Paula Bleckmann: If it were possible to use digital media precisely where it makes sense – at school as well as at home – that would, of course, be perfect. In fact, during the coronavirus pandemic, screen time was not only twice as high as it should be according to developmental psychologists, neurobiologists, etc., but it exceeded that ideal value by a factor of three to four! As a result, teachers are having to deal with young people who have been in lockdown and have spent twelve hours a day on screens, sometimes for weeks at a time. What the children and young people need now are activities like dance classes or class trips, more outdoor time and excursions. In my opinion, that is the top priority. So we have to create a balance as well as allow for a post-development at the personality enforcement level – in an almost therapeutic sense. I see a great need for action here.

How can professionals and schools benefit from the results of your study?
Paula Bleckmann: Many participants told us that they experienced the survey as a kind of discovery because it allowed them to reflect on what they were already doing in the field of media education. One participant even said that addressing our questions was a kind of “mini refresher course”. In this respect, our study can be a valuable resource for the institutions and the starting point for their own media concepts. More than 200 examples of practical activities with and without screens can be found in the report that has now been published – some in the form of bullet points and some in more detail – so it certainly offers some inspiration for everyday day-care and school life.

The pandemic has given digital education an incredible shot in the arm. What do you think of this development?
Paula Bleckmann: The pandemic gave an enormous political boost to the statement, still poorly supported empirically, that everything would be better in education with digitalisation. Before that, digital education had to show that it worked better than traditional methods. During the Covid-19 period, it only had to prove that it was better than doing nothing at all. But that is almost always the case! We need a nuanced view here as well. A technology impact assessment involves taking a close look at what we have experienced in the last two years. What do we want to undo because it was predominantly bad? What do we want to keep because we have had primarily good experiences with it in the long term? We should not let the authority to make these decisions be taken away from us. The critical digitalisation expert Prof. Ralf Lankau has formulated an apt comparison in this context: If I get a crutch or a wheelchair because I broke my leg and can’t walk, then I’m grateful to have it. But when my leg has healed, of course I want to learn to walk again. But if my doctor says that walking on crutches is the new walking, I would still insist on rehab – and find a new doctor as soon as possible.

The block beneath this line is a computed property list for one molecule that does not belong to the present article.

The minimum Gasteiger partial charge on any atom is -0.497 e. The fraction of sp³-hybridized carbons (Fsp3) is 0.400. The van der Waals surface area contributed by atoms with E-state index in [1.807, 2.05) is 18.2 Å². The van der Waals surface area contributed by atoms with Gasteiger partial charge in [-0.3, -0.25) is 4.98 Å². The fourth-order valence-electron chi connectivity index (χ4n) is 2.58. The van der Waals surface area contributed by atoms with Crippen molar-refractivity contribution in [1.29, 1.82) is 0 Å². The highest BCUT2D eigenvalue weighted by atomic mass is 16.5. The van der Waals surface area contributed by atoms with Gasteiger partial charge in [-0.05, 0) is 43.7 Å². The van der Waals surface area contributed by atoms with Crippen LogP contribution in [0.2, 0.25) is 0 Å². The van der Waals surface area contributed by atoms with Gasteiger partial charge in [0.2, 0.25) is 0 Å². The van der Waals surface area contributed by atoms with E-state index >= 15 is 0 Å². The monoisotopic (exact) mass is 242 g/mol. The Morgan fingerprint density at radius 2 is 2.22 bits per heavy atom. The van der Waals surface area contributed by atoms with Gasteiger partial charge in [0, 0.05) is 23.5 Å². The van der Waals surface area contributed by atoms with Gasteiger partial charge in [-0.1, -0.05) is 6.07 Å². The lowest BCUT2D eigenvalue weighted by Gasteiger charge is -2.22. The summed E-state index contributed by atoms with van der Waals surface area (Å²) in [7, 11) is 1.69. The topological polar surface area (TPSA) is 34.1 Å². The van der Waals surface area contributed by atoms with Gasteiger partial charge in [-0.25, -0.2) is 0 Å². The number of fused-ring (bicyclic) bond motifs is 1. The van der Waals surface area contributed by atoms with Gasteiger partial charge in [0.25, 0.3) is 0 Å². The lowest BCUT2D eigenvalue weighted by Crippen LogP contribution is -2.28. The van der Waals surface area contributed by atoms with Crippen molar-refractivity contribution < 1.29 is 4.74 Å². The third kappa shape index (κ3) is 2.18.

This interview was also published in the current issue of “Erziehungskunst”, a magazine for Waldorf education.